By Carsten | March 17, 2008
I’m still looking for new entries. I get quite a few suggestions, but not all of them make it into quiz questions. Do send in your suggestions!
Short questions with somewhat involved answers. In terms of MySQL (and databases in general)…
- What is a character set?
- What is a collation?
- How do they interact?
- Is this something you even need to worry about?
[answer]Answer: Let’s answer the last question first: Yes, this is definitely something you need to worry about. Even if your target audience today is in a single country and speaks a single language, the world around you is definitely moving toward a more flexible handling of characters and languages than you might realize. Who knows where the next data set you’ll be asked to import originated?
With that out of the way…
A character set is a collection of symbols, like “1″, “A”, “+”, “æ”, etc. It defines what those symbols look like, but does not tell us anything about ordering of the characters or how to interpret details like Upper- and lowercase instances (if any) of the same symbol. The ASCII character set defines symbols like A-Z, a-z, 0-9, and a number of other symbols. The Latin-1 character set (which MySQL uses as default) formalizes this a bit further; character sets like UTF-8 contains many more symbols.
A collation defines, within one character set, the ordering of the symbols as well as details defining upper- and lower case instances of the same letter (or, in the case of binary collations, defines that such distinctions should be ignored). Details such as whether “Ó” should be regarded as “O” or “aa” should be considered to “å”* during sorting is also handled by the collation.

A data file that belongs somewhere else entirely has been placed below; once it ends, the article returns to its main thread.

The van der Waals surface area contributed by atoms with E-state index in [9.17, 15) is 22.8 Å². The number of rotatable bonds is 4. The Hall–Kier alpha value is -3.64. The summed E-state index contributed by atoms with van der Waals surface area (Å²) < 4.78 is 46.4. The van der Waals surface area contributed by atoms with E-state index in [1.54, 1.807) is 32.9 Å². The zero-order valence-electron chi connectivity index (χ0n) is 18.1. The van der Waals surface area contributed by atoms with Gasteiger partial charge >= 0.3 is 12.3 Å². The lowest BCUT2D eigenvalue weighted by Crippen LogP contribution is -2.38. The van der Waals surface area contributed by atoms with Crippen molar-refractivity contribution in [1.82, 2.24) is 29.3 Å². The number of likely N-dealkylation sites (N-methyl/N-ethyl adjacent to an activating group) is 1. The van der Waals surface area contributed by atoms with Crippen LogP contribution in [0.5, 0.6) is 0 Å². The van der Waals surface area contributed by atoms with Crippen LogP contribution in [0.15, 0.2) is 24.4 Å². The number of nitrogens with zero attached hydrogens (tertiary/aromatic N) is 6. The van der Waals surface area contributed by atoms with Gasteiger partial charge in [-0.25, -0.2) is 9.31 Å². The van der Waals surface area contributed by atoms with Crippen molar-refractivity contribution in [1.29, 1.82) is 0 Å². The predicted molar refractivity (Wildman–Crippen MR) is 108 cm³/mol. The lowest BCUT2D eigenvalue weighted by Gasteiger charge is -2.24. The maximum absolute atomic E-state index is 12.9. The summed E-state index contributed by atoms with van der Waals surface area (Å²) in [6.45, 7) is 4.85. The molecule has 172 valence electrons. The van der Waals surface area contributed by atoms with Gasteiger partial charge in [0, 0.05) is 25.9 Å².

Simply put, the combination of character set and collation is what makes up the alphabet of a particular language in a particular region.
When I was teaching for MySQL AB, I often brought along a couple of alphabet blocks like those you see in the picture to explain the difference. A character set roughly correspods to what you have when you tip the blocks from a bag unto the table: a bunch of symbols in no particular order. Once you start ordering the blocks into “A”, “B”, … you attain the sorting order, and hence your first step toward a collation.
One character set may be used to cover several different languages, with closely related characters in their alphabet. Latin-1, for example, covers most if not all of the languages native to the Western hemisphere. But each language within that area imposes different rules on sorting and other interpretations, and one language (German) even defines different sorting orders depending on the particular usage of the data.
Any particular character set has at least one, and often many associated collations; Any particular collation always belongs to one character set only. All of this can be quite daunting at first, but happily MySQL makes it quite easy to not only define default values for your databases, tables and columns; you can also tell MySQL to use different collations on individual queries depending on your exact needs.
*This is the case in Danish, where “aa” (sounds like the English “o”) has quite a different sound than double-a. This “traditional” form that was attempted replaced by the single letter “å” in a reform of the written language in 1948, introducing quite some headaches (not least later on when computers became commonplace) as the new letter was put at the end of the alphabet. Just to add to the trouble, there are instances where two as do appear side-by-side but are pronounced as two as and not å. Besides, this idea never really caught on with many of the more conservative thinkers, so no there’s a movement back to the old form of two as. Which doesn’t make life any easier on the CompSci people.